Journal of Business Law 04/2021
Publication date: 2021
Place publication: Warszawa
A purpose of the article is the analysis of legal solutions concerning opposition proceedings on a trade mark application adopted by the legislator in the Industrial Property Law and their comparison to the Union procedure for opposition. The provisions of both substantive and procedural law on opposition proceedings in trade mark law in relation to several recent amendments of the Industrial Property Law have been assessed herein. The following aspects of legal solutions contained in the Polish Law and the Union procedure for opposition have been compared herein: entities who have standing to file a notice of opposition, grounds and time limits to file a notice of opposition, examination of admissibility of the opposition, a course of opposition proceedings, and the procedure for the examination of the opposition that has been deemed unfounded by the applicant. Furthermore, the article has voiced some criticism against certain solutions adopted by the Polish legislator which refer, among others, to incomplete regulation of opposition proceedings in trade mark law, a narrowed group of entities empowered to file a notice of opposition, a need to make the content of an opposition more precise, and unjustified abolition of the examination of an opposition in the course of adversarial proceedings. The considerations made herein resulted in the formulation of conclusions de lege ferenda.
The subject-matter of the elaboration is the mechanism of treaty shopping which is used not only for tax optimization but also tax avoidance. The main beneficiaries of this mechanism are groups of companies running cross-border activity. A special aspect that undergoes analysis in this article are the methods of countering treaty shopping. The issue is directly concerned with the aspects of both domestic tax law and international double taxation agreements. The mechanism of treaty shopping is also connected with the problem of withholding tax. The purpose of the elaboration is to evaluate the effectiveness of the methods of countering treaty shopping in connection with the operation of international holding companies.
Since 2016 the Bank Guarantee Fund (BGF) has been authorized to impose fines on entities (banks, brokerage houses and credit unions) that violate certain obligations under their special resolution regime. The act sets the maximum amount of fines at the level of PLN 100 million, but gives the BGF free hand to apply lower fines. The directives for mitigating the amount of the fine leave the BFG a large scope of freedom of action. The catalogue of violations of the law for which a fine may be imposed is comprehensively formulated, but it is possible to repeatedly apply the penalty to the same entity who persistently violates the law. The proceeds from the fines go to the state budget, but in this respect an amendment to the act has been proposed, consisting in leaving these proceeds at the disposal of the BGF for the purpose of financing the restructuring measures. It has been shown that the fines imposed by the BGF are not only a sanction for violation of the law, but also a legal measure, the application of which should improve the effectiveness of the implementation of special resolution regime processes by entities avoiding cooperation with the BGF in this respect. In conclusion, it has been assessed that the fines imposed by the BGF are of a specific nature determined by many factors, including the status and tasks of the BGF, the purposes of applying these fines, as well as the place and role of domestic entities on the financial market. The final effect of properly conducted special resolution regime is not only to prevent the bankruptcy of a specific entity, but also to improve the situation on the financial market in general.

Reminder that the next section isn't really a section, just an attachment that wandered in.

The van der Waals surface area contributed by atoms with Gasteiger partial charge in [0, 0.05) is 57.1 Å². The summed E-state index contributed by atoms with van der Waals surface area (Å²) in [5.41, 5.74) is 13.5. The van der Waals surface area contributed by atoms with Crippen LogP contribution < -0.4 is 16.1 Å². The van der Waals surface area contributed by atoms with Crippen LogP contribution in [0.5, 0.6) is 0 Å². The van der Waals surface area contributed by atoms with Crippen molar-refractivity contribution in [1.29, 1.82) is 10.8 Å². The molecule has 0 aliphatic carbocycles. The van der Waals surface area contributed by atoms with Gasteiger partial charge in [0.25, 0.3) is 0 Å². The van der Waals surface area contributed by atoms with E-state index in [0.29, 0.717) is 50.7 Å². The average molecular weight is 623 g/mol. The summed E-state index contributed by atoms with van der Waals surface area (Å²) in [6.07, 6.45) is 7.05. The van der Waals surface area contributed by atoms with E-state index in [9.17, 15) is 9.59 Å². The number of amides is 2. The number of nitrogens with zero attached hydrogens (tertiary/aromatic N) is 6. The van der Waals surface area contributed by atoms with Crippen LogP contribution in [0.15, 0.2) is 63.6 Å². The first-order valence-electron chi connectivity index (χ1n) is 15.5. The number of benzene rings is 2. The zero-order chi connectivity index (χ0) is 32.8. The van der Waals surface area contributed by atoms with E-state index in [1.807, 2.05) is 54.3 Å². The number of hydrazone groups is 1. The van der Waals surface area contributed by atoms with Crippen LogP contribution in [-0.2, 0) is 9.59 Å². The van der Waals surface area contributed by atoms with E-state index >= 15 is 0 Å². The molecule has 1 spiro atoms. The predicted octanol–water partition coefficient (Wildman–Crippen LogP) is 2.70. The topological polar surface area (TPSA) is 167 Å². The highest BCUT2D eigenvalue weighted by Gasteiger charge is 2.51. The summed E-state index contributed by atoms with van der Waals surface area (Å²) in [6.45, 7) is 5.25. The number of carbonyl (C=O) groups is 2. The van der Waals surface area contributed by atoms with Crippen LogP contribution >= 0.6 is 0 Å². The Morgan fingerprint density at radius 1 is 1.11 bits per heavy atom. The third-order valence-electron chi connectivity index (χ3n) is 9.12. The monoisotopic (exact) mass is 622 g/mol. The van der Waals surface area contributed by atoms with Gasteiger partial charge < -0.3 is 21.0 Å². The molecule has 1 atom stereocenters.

The subject of this article is the register of shareholders of a private joint-stock company and a simple joint-stock company maintained in the form of a distributed, decentralized database, in particular using blockchain technology. It addresses the issue of the form of shares of non-public companies and the model of their dematerialisation; the register of shareholders and the obligations of the entity keeping this register. In this article I present the thesis that regulations regarding the shareholder register kept in the form of a distributed and decentralized database should be interpreted in the light of the provisions shaping the general function of the shareholder register as the basic mechanism for exercising shareholders' rights and trading the shares. Therefore, the construction of such a register of shareholders must ensure not only the integrity of the data contained therein but above all the correctness of corporate relations in the company.